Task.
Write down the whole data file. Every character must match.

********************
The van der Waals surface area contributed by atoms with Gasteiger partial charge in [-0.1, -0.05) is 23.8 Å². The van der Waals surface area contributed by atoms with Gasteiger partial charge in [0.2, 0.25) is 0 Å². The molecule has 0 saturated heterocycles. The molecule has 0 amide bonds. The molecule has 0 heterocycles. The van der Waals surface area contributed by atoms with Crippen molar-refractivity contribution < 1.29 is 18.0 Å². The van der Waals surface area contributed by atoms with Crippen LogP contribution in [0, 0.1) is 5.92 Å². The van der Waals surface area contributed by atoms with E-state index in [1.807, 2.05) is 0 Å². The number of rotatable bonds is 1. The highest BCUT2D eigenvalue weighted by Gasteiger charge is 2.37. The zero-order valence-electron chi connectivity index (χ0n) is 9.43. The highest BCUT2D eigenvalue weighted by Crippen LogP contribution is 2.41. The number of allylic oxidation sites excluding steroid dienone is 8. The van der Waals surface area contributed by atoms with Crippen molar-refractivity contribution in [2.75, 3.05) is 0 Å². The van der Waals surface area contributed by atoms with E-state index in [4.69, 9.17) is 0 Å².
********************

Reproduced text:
The van der Waals surface area contributed by atoms with Gasteiger partial charge in [-0.1, -0.05) is 23.8 Å². The van der Waals surface area contributed by atoms with Gasteiger partial charge in [0.2, 0.25) is 0 Å². The molecule has 0 saturated heterocycles. The molecule has 0 amide bonds. The molecule has 0 heterocycles. The van der Waals surface area contributed by atoms with Crippen molar-refractivity contribution < 1.29 is 18.0 Å². The van der Waals surface area contributed by atoms with Crippen LogP contribution in [0, 0.1) is 5.92 Å². The van der Waals surface area contributed by atoms with E-state index in [1.807, 2.05) is 0 Å². The number of rotatable bonds is 1. The highest BCUT2D eigenvalue weighted by Gasteiger charge is 2.37. The zero-order valence-electron chi connectivity index (χ0n) is 9.43. The highest BCUT2D eigenvalue weighted by Crippen LogP contribution is 2.41. The number of allylic oxidation sites excluding steroid dienone is 8. The van der Waals surface area contributed by atoms with Crippen molar-refractivity contribution in [2.75, 3.05) is 0 Å². The van der Waals surface area contributed by atoms with E-state index in [4.69, 9.17) is 0 Å².